Richmond House in London: Its History: Part II. Contents and Later Developments

By Baird, Rosemary | British Art Journal, Winter 2007 | Go to article overview
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Richmond House in London: Its History: Part II. Contents and Later Developments


Baird, Rosemary, British Art Journal


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Richmond House, Whitehall, built for Charles, 2nd Duke of Richmond, between 1733-36, has been shown to have been designed by Richard Boyle, 3rd Earl of Burlington, possibly with changes in the execution (Pl 1). An extension and alterations made to the house by Matthew Brettingham, Sr (1699-1769), have also been described. The first article (The British Art Journal, VIII, 2, pp3-15) dealt mainly with origins, location, layout and design. This second article mostly considers its interiors and contents.

A sketch of the site of Richmond House, believed to be by the 2nd Duke, and possibly a proposal, provides a useful reminder of the layout, with the separate kitchen block at the rear (Pl 2). The project of building the house is said to have been undertaken by Daniel Garrett (d 1753), a protege of Lord Burlington, who had assisted him in many of his early building schemes. In 1736 Sir Thomas Robinson of Rokeby, the gentleman amateur architect and friend of the 2nd Duke of Richmond, wrote that Garrett 'has had care and conduct of the Duke of Richmond's house'. (1) Garrett received a total of 41 [pounds sterling] in payment only at the end of the building period, in 1736. (2)

The interiors of Richmond House can only be pieced together from a medley of clues and fragments. From this information the most intriguing aspect is trying to quantify whether William Kent was directly involved, it is hoped that by presenting what evidence exists, other scholars may gradually further evaluate the respective hands of Burlington, Garrett and Kent.

Possible documentary evidence of Kent's hand is suggested in an exchange of letters now at Holkham Hall in Norfolk, where both Kent and Matthew Brettingham had recently been employed by Thomas Coke, later Earl of Leicester. (3) An undated letter, from about March 1736, shows Thomas Coke, at the time Lord Lovell, writing from Holkham to Brettingham, encouraging him to go to 'measure' for the Duke of Richmond in London: '...I suppose I shall see you before you go, if you go to London, I (adv)ise you to go. by measuring the D. of Richmonds you() have an opportunity to measure and enter into the measuring () finest ceilings etc. besides getting much credit, & great friends, if you can be of service to the Duke. You may also then get your book of Ld. Burlingtons if you wait on him and do any commissions yt you may want at London adieu'. (4)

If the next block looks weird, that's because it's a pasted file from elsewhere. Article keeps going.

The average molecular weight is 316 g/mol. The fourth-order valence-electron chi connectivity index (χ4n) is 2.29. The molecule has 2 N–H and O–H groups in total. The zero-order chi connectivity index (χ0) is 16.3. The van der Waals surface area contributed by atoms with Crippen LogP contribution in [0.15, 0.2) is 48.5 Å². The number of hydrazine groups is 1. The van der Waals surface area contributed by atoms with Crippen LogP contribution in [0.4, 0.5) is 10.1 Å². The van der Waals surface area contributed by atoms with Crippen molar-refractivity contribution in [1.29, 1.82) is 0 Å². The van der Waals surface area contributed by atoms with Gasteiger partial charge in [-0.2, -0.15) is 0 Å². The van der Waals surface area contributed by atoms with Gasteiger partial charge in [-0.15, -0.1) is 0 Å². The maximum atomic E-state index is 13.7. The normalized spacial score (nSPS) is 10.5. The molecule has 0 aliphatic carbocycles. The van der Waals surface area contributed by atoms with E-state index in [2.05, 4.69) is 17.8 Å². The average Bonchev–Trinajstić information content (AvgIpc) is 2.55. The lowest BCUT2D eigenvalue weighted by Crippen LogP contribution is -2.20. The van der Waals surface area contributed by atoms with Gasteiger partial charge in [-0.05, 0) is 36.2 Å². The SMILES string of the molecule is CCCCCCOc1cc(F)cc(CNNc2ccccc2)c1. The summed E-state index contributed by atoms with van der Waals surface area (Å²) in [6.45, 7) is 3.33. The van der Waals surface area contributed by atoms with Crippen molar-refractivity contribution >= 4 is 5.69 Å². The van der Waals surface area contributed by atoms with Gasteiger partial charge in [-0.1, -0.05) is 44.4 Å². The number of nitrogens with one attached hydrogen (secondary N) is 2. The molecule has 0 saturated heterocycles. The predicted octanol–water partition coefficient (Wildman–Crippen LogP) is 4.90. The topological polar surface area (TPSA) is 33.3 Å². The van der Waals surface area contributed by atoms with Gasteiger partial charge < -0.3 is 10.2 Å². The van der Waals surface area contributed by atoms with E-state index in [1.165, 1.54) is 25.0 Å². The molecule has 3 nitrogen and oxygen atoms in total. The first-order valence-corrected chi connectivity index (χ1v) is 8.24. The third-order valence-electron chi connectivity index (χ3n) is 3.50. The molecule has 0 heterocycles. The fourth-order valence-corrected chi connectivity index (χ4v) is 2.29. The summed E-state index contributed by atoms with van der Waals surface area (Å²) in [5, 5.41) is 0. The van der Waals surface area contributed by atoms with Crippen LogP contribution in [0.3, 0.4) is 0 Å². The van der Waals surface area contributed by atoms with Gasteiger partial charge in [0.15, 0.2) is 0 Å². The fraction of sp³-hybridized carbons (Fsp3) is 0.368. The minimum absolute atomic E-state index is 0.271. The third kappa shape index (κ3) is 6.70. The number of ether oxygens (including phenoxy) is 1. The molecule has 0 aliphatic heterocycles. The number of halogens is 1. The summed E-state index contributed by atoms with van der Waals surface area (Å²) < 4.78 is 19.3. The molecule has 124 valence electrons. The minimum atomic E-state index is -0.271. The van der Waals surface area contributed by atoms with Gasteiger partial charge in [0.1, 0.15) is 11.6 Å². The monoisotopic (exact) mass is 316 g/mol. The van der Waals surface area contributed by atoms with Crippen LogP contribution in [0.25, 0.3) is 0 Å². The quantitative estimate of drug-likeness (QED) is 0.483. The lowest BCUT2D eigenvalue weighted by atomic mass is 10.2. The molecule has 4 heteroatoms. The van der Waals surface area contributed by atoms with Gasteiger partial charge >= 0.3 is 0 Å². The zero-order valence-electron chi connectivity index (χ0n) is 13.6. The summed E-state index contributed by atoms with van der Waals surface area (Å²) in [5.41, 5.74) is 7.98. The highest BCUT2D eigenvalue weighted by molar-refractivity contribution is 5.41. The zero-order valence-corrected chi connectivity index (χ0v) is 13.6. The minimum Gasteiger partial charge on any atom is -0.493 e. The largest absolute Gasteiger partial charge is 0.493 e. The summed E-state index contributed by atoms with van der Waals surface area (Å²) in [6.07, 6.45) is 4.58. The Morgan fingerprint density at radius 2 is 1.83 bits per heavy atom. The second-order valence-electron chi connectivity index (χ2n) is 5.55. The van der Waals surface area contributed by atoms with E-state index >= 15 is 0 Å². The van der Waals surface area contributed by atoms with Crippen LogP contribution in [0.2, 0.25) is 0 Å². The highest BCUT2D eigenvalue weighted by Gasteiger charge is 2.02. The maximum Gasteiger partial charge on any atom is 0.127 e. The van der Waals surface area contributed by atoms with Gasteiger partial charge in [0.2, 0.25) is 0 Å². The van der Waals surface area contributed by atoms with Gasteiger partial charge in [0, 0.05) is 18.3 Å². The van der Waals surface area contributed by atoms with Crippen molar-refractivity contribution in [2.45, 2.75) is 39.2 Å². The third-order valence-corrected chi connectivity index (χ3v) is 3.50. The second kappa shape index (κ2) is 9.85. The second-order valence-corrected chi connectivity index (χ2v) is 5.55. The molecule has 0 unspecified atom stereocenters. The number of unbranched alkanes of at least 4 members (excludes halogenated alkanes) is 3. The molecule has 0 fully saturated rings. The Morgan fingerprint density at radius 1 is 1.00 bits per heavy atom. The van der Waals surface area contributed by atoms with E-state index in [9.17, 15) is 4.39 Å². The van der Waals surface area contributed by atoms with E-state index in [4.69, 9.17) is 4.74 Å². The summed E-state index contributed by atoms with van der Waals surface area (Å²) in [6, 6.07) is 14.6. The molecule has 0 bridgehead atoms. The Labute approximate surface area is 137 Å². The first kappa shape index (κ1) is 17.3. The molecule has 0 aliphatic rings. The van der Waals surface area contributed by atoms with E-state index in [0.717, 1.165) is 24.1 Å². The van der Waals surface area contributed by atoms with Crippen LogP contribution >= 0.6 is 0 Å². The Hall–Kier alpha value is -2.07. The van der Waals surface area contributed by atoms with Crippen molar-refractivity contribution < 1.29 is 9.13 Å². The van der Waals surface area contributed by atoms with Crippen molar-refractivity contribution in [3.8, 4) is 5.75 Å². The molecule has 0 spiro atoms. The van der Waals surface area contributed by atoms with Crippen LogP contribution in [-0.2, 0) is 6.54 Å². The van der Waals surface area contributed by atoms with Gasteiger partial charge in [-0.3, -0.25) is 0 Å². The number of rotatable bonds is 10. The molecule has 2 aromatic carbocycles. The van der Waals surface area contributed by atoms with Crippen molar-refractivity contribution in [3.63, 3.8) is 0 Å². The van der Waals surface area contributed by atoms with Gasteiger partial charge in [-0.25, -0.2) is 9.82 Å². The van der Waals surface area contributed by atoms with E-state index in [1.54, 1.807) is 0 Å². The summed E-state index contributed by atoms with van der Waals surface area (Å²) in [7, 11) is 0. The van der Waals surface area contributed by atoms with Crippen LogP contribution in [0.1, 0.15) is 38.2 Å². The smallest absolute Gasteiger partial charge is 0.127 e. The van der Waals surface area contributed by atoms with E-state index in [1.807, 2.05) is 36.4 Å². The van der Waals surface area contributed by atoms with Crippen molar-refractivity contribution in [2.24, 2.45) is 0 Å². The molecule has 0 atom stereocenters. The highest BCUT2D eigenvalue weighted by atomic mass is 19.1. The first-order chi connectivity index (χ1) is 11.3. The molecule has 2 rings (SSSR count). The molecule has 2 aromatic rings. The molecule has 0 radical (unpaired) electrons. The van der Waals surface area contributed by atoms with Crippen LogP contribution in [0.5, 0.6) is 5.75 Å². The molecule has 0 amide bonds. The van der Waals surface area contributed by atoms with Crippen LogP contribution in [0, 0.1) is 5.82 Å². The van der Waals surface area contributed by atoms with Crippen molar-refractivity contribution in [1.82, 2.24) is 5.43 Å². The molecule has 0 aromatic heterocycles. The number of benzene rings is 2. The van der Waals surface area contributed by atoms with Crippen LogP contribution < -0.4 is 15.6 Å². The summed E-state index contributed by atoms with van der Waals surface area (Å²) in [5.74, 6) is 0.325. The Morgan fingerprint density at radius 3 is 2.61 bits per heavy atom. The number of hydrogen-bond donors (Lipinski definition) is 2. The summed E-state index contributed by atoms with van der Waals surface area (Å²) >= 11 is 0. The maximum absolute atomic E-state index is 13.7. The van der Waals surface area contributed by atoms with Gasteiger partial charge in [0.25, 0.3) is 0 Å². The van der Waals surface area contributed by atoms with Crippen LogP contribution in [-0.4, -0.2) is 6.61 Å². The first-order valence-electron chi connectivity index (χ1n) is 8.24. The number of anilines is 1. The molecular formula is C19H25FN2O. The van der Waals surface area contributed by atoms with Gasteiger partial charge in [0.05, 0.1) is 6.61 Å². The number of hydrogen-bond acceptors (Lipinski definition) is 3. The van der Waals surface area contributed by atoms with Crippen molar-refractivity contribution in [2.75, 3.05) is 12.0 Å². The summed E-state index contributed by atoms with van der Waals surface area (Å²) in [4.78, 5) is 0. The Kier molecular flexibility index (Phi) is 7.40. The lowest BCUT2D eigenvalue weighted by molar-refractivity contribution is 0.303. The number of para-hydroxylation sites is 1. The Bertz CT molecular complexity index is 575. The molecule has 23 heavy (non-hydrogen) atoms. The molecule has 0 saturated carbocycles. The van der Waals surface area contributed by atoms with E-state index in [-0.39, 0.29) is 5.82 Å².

Brettingham always felt that Kent had taken credit for his own work at Holkham, and when Coke suggested that he work for the Duke of Richmond, he was uneasy. It sounds as if this could have been because of Kent's hand in the project.. A draft reply in faint pencil from Brettingham shows that he was keen but worried: '...I shall & must enter willingly on that affair on account of your lordship's kind recommendation of me though I must expect great opposition and ill usage from a combination of rogues and villains who clearly make it their study to cheat and impose upon my kind'. (5)

Lord Lovell then wrote again to Brettingham at Norwich, dated 1st April 1736, to say that the Duke would like to know if he was coming to do the project, but that the house would not be 'quite finish't of some months'. (6) The Duke wanted the house all to be 'measured' at once, and so Brettingham could wait until mid summer at the earliest. Surveying 'the D. of Richmonds ornaments' was going to be a worthwhile task. (7)

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An account recording a payment 'to Mr Brickingham the Surveyor & his assistant for their journey and expenses' is dated 13 November 1737. (8) This was presumably for a journey from Norwich to London, and may not have been the first such visit. Brettingham's subsequent work at Richmond House has already been documented, and there is no further record of his relationship with Kent.

A look at surviving chimneypieces may yield further clues.

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